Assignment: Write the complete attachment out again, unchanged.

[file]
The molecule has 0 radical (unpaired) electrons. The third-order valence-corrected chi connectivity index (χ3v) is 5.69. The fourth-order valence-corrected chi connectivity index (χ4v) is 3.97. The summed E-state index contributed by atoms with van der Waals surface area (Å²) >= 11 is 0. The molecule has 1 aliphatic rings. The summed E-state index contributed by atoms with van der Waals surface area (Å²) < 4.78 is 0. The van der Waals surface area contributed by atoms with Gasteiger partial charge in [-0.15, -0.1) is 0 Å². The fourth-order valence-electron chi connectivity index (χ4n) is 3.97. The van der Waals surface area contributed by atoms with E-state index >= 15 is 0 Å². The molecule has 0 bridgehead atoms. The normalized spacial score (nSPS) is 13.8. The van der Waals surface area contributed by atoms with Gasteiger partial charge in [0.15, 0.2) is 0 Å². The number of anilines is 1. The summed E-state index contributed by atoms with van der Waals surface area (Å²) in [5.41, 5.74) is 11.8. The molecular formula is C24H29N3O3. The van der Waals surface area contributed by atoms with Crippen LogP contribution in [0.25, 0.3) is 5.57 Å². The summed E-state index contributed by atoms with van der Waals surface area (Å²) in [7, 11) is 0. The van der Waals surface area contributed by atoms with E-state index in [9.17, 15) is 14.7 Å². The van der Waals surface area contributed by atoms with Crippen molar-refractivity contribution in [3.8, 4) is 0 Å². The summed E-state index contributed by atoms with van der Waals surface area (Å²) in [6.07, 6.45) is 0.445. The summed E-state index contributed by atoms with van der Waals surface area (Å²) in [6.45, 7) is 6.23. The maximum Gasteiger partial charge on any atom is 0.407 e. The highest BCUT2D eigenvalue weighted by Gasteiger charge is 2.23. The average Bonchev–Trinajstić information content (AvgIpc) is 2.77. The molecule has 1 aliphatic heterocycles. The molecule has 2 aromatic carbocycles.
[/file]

The molecule has 0 radical (unpaired) electrons. The third-order valence-corrected chi connectivity index (χ3v) is 5.69. The fourth-order valence-corrected chi connectivity index (χ4v) is 3.97. The summed E-state index contributed by atoms with van der Waals surface area (Å²) >= 11 is 0. The molecule has 1 aliphatic rings. The summed E-state index contributed by atoms with van der Waals surface area (Å²) < 4.78 is 0. The van der Waals surface area contributed by atoms with Gasteiger partial charge in [-0.15, -0.1) is 0 Å². The fourth-order valence-electron chi connectivity index (χ4n) is 3.97. The van der Waals surface area contributed by atoms with E-state index >= 15 is 0 Å². The molecule has 0 bridgehead atoms. The normalized spacial score (nSPS) is 13.8. The van der Waals surface area contributed by atoms with Gasteiger partial charge in [0.15, 0.2) is 0 Å². The number of anilines is 1. The summed E-state index contributed by atoms with van der Waals surface area (Å²) in [5.41, 5.74) is 11.8. The molecular formula is C24H29N3O3. The van der Waals surface area contributed by atoms with Crippen LogP contribution in [0.25, 0.3) is 5.57 Å². The summed E-state index contributed by atoms with van der Waals surface area (Å²) in [7, 11) is 0. The van der Waals surface area contributed by atoms with E-state index in [9.17, 15) is 14.7 Å². The van der Waals surface area contributed by atoms with Crippen molar-refractivity contribution in [3.8, 4) is 0 Å². The summed E-state index contributed by atoms with van der Waals surface area (Å²) in [6.07, 6.45) is 0.445. The summed E-state index contributed by atoms with van der Waals surface area (Å²) in [6.45, 7) is 6.23. The maximum Gasteiger partial charge on any atom is 0.407 e. The highest BCUT2D eigenvalue weighted by Gasteiger charge is 2.23. The average Bonchev–Trinajstić information content (AvgIpc) is 2.77. The molecule has 1 aliphatic heterocycles. The molecule has 2 aromatic carbocycles.